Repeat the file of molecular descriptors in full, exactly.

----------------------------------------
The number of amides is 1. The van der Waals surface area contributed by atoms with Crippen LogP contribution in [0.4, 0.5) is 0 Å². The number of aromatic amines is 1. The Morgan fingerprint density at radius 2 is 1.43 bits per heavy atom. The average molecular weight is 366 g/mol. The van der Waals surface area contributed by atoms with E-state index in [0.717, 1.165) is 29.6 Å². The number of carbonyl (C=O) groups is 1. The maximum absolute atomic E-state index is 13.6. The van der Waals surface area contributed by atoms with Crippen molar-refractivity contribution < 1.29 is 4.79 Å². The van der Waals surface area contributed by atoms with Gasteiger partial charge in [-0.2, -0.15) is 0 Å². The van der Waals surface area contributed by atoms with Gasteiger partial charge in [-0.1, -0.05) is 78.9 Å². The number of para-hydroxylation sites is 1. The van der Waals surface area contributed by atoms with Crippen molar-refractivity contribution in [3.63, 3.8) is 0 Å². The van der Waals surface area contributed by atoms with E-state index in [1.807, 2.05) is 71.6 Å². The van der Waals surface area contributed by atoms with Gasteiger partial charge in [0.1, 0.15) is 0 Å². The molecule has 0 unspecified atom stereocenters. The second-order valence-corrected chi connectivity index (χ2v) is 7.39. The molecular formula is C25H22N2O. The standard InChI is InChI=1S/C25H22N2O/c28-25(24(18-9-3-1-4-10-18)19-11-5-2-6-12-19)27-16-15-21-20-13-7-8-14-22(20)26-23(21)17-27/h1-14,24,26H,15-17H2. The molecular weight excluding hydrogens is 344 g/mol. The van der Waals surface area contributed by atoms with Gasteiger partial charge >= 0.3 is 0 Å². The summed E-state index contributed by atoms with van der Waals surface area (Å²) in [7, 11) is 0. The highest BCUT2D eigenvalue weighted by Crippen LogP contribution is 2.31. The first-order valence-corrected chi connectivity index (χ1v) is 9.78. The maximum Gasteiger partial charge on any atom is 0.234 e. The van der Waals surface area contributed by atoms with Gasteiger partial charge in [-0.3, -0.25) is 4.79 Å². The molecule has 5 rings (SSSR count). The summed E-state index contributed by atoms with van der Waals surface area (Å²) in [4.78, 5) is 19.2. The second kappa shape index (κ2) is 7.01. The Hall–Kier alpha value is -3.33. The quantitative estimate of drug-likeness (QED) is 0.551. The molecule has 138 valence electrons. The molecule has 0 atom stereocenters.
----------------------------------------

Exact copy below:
The number of amides is 1. The van der Waals surface area contributed by atoms with Crippen LogP contribution in [0.4, 0.5) is 0 Å². The number of aromatic amines is 1. The Morgan fingerprint density at radius 2 is 1.43 bits per heavy atom. The average molecular weight is 366 g/mol. The van der Waals surface area contributed by atoms with E-state index in [0.717, 1.165) is 29.6 Å². The number of carbonyl (C=O) groups is 1. The maximum absolute atomic E-state index is 13.6. The van der Waals surface area contributed by atoms with Crippen molar-refractivity contribution < 1.29 is 4.79 Å². The van der Waals surface area contributed by atoms with Gasteiger partial charge in [-0.2, -0.15) is 0 Å². The van der Waals surface area contributed by atoms with Gasteiger partial charge in [-0.1, -0.05) is 78.9 Å². The number of para-hydroxylation sites is 1. The van der Waals surface area contributed by atoms with Crippen molar-refractivity contribution in [3.63, 3.8) is 0 Å². The van der Waals surface area contributed by atoms with E-state index in [1.807, 2.05) is 71.6 Å². The van der Waals surface area contributed by atoms with Gasteiger partial charge in [0.1, 0.15) is 0 Å². The molecule has 0 unspecified atom stereocenters. The second-order valence-corrected chi connectivity index (χ2v) is 7.39. The molecular formula is C25H22N2O. The standard InChI is InChI=1S/C25H22N2O/c28-25(24(18-9-3-1-4-10-18)19-11-5-2-6-12-19)27-16-15-21-20-13-7-8-14-22(20)26-23(21)17-27/h1-14,24,26H,15-17H2. The molecular weight excluding hydrogens is 344 g/mol. The van der Waals surface area contributed by atoms with Gasteiger partial charge >= 0.3 is 0 Å². The summed E-state index contributed by atoms with van der Waals surface area (Å²) in [7, 11) is 0. The highest BCUT2D eigenvalue weighted by Crippen LogP contribution is 2.31. The first-order valence-corrected chi connectivity index (χ1v) is 9.78. The maximum Gasteiger partial charge on any atom is 0.234 e. The van der Waals surface area contributed by atoms with Gasteiger partial charge in [-0.3, -0.25) is 4.79 Å². The molecule has 5 rings (SSSR count). The summed E-state index contributed by atoms with van der Waals surface area (Å²) in [4.78, 5) is 19.2. The second kappa shape index (κ2) is 7.01. The Hall–Kier alpha value is -3.33. The quantitative estimate of drug-likeness (QED) is 0.551. The molecule has 138 valence electrons. The molecule has 0 atom stereocenters.